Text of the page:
the death his descendant would prefer to slavery. Among
all the pious shades I saw only you, Brutus, rejoicing,
you, Rome’s first consul after the tyrants were deposed.
But threatening Catiline, snapped and broke his chains,
and was exulting, with fierce Marius and bare-armed
Cethegus; and I saw Drusus the demagogue and rash
legislator, joyful, and the Gracchi, the greatly daring.
Hands, bound by eternal links of steel in Dis’s prison,
clapped with delight, and the wicked sought the plains
of the blessed. The lord of that bloodless realm threw
wide his pallid realm, and with steep jagged cliffs
and harsh steel for chains prepared his punishment
for the victorious. Sextus, take consolation in this:
the dead look to welcome your father and his house
to a place of peace, keeping a bright region of their
realm for them. Let no short-lived victory trouble
you: cometh the hour that makes all generals equal.
You proud, with your high hearts, hasten to die,
then descend from so pitiful a grave to trample
on the ghosts of the deified Romans. By whose
grave the Nile or by whose the Tiber will flow,
is in question, yet the conflict of generals
only settles their place of burial: of your own fate
seek nothing, the fates will tell you without my
saying, since your father, Sextus, a surer prophet
will tell you all in the land of Sicily, though even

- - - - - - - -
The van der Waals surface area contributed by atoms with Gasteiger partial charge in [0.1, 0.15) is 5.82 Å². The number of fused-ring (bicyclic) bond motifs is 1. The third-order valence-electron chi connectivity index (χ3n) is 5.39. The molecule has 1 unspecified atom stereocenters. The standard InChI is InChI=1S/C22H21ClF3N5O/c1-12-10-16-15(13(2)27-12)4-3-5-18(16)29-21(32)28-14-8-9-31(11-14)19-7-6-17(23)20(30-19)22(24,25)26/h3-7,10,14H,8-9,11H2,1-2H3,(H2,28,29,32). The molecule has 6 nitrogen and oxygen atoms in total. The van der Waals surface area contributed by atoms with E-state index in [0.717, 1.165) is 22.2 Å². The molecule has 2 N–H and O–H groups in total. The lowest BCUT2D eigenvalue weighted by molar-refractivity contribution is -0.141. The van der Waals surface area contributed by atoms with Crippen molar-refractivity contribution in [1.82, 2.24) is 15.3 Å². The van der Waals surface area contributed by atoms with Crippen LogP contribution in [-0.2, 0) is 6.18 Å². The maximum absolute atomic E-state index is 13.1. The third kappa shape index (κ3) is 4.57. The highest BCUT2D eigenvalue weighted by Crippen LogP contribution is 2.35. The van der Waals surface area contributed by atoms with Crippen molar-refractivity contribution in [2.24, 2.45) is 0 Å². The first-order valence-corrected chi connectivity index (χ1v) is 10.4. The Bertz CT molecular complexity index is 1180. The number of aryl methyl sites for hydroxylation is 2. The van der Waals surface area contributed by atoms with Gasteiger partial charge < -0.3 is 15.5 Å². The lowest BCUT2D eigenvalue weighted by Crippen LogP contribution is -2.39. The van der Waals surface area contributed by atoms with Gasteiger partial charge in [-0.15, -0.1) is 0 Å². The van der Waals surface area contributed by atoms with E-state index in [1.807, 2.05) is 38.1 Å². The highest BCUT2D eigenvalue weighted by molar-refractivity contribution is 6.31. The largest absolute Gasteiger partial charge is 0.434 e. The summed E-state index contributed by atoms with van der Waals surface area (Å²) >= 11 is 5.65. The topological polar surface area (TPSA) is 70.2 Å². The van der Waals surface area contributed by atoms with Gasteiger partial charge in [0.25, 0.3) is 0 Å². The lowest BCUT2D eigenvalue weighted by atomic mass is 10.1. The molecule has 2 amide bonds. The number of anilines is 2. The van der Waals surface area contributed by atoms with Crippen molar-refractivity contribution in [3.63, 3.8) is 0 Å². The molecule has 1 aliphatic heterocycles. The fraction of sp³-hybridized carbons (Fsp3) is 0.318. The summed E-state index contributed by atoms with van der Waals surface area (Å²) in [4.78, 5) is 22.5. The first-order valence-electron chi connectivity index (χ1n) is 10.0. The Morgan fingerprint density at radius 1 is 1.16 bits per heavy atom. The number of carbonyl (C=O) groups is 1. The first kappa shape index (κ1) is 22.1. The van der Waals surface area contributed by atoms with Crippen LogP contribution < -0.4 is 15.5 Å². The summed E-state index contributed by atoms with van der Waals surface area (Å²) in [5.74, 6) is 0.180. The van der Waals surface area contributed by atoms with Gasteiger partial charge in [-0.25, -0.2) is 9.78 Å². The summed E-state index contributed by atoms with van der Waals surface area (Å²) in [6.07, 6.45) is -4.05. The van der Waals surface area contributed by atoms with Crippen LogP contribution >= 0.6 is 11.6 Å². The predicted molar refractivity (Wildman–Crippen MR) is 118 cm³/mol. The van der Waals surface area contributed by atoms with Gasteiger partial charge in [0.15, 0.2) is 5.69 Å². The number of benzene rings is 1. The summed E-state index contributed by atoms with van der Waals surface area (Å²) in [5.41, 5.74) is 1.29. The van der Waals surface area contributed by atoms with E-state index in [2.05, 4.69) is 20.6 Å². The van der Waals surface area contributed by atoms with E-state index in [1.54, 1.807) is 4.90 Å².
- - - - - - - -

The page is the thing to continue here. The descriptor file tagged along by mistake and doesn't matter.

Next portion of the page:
he is unsure of where to summon you to, or what
to warn you of, what regions, what climes he ought
to order you to avoid. Fear Europe, Africa, and Asia
wretched house! Fortune divides your graves among
the continents you triumphed over. O ill-fated ones,
finding nowhere in the world safer than Pharsalia!’
So ending his prophecy, he stood there sorrowful
with silent face, ready to die again. Herbs and magic
spells were once more needed before the cadaver
could fall, since death having exerted all its power
once, could not reclaim that spirit itself. Then
the witch built a tall pyre of wood; and the dead
man approached the fire. Erictho left him to stretch
out on the burning pile, allowing him to die at last.
She accompanied Sextus to his father’s camp as
the sky took on the hue of dawn, but at her order
night held back day producing a veil of darkness
for them till they set foot in safety among the tents.
End of Book VI